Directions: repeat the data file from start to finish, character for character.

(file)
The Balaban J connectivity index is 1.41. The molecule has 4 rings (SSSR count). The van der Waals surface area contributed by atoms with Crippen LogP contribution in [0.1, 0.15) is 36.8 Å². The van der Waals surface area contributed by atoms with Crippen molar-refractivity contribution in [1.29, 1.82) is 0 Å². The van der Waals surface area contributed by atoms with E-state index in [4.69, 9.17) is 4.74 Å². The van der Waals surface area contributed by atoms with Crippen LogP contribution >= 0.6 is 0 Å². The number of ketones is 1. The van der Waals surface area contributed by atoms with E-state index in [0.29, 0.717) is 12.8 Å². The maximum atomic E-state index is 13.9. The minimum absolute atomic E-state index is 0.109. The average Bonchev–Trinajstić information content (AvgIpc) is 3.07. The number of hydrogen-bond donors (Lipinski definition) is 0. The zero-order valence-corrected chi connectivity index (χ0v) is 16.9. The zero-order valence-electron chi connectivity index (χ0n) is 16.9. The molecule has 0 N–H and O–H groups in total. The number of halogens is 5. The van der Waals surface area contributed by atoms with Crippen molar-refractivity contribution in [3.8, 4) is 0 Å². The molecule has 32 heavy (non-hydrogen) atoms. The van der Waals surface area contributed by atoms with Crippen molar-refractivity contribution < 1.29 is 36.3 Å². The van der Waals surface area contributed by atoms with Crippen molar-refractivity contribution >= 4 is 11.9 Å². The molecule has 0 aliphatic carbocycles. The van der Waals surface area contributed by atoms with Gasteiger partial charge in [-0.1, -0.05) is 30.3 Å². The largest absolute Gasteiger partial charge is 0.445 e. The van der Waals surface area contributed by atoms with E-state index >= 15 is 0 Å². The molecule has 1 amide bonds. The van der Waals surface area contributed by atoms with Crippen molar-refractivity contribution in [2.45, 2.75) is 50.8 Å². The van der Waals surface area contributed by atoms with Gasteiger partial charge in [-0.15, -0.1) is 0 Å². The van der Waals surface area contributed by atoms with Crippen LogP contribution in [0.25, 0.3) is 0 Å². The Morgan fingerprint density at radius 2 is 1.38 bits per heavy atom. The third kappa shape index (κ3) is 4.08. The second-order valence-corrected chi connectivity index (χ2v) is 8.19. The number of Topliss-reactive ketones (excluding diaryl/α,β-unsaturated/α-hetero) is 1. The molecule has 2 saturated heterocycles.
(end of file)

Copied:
The Balaban J connectivity index is 1.41. The molecule has 4 rings (SSSR count). The van der Waals surface area contributed by atoms with Crippen LogP contribution in [0.1, 0.15) is 36.8 Å². The van der Waals surface area contributed by atoms with Crippen molar-refractivity contribution in [1.29, 1.82) is 0 Å². The van der Waals surface area contributed by atoms with E-state index in [4.69, 9.17) is 4.74 Å². The van der Waals surface area contributed by atoms with Crippen LogP contribution >= 0.6 is 0 Å². The number of ketones is 1. The van der Waals surface area contributed by atoms with E-state index in [0.29, 0.717) is 12.8 Å². The maximum atomic E-state index is 13.9. The minimum absolute atomic E-state index is 0.109. The average Bonchev–Trinajstić information content (AvgIpc) is 3.07. The number of hydrogen-bond donors (Lipinski definition) is 0. The zero-order valence-corrected chi connectivity index (χ0v) is 16.9. The zero-order valence-electron chi connectivity index (χ0n) is 16.9. The molecule has 0 N–H and O–H groups in total. The number of halogens is 5. The van der Waals surface area contributed by atoms with Crippen molar-refractivity contribution in [3.8, 4) is 0 Å². The molecule has 32 heavy (non-hydrogen) atoms. The van der Waals surface area contributed by atoms with Crippen molar-refractivity contribution < 1.29 is 36.3 Å². The van der Waals surface area contributed by atoms with Crippen molar-refractivity contribution >= 4 is 11.9 Å². The molecule has 0 aliphatic carbocycles. The van der Waals surface area contributed by atoms with Gasteiger partial charge in [-0.1, -0.05) is 30.3 Å². The largest absolute Gasteiger partial charge is 0.445 e. The van der Waals surface area contributed by atoms with E-state index >= 15 is 0 Å². The molecule has 1 amide bonds. The van der Waals surface area contributed by atoms with Crippen molar-refractivity contribution in [2.45, 2.75) is 50.8 Å². The van der Waals surface area contributed by atoms with Gasteiger partial charge in [-0.15, -0.1) is 0 Å². The van der Waals surface area contributed by atoms with Crippen LogP contribution in [0.25, 0.3) is 0 Å². The Morgan fingerprint density at radius 2 is 1.38 bits per heavy atom. The third kappa shape index (κ3) is 4.08. The second-order valence-corrected chi connectivity index (χ2v) is 8.19. The number of Topliss-reactive ketones (excluding diaryl/α,β-unsaturated/α-hetero) is 1. The molecule has 2 saturated heterocycles.